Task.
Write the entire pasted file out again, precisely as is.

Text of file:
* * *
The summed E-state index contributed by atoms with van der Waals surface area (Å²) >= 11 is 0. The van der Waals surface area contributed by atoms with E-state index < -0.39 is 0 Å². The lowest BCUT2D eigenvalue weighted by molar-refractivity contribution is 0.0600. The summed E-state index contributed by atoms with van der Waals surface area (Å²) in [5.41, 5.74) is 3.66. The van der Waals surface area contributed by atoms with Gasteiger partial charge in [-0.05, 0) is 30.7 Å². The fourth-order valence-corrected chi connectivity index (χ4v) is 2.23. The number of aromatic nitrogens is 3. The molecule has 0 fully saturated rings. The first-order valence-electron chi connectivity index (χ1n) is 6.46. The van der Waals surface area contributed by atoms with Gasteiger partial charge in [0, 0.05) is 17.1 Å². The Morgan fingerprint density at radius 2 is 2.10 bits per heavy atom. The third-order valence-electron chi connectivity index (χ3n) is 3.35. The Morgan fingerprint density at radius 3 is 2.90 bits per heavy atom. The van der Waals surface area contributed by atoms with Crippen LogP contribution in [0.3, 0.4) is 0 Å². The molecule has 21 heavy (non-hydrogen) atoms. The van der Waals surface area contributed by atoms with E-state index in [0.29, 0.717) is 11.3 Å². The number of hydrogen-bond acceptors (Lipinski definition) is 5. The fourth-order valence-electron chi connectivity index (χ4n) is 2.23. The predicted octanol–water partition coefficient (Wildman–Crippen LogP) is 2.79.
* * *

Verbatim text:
The summed E-state index contributed by atoms with van der Waals surface area (Å²) >= 11 is 0. The van der Waals surface area contributed by atoms with E-state index < -0.39 is 0 Å². The lowest BCUT2D eigenvalue weighted by molar-refractivity contribution is 0.0600. The summed E-state index contributed by atoms with van der Waals surface area (Å²) in [5.41, 5.74) is 3.66. The van der Waals surface area contributed by atoms with Gasteiger partial charge in [-0.05, 0) is 30.7 Å². The fourth-order valence-corrected chi connectivity index (χ4v) is 2.23. The number of aromatic nitrogens is 3. The molecule has 0 fully saturated rings. The first-order valence-electron chi connectivity index (χ1n) is 6.46. The van der Waals surface area contributed by atoms with Gasteiger partial charge in [0, 0.05) is 17.1 Å². The Morgan fingerprint density at radius 2 is 2.10 bits per heavy atom. The third-order valence-electron chi connectivity index (χ3n) is 3.35. The Morgan fingerprint density at radius 3 is 2.90 bits per heavy atom. The van der Waals surface area contributed by atoms with Crippen LogP contribution in [0.3, 0.4) is 0 Å². The molecule has 21 heavy (non-hydrogen) atoms. The van der Waals surface area contributed by atoms with E-state index in [0.29, 0.717) is 11.3 Å². The number of hydrogen-bond acceptors (Lipinski definition) is 5. The fourth-order valence-electron chi connectivity index (χ4n) is 2.23. The predicted octanol–water partition coefficient (Wildman–Crippen LogP) is 2.79.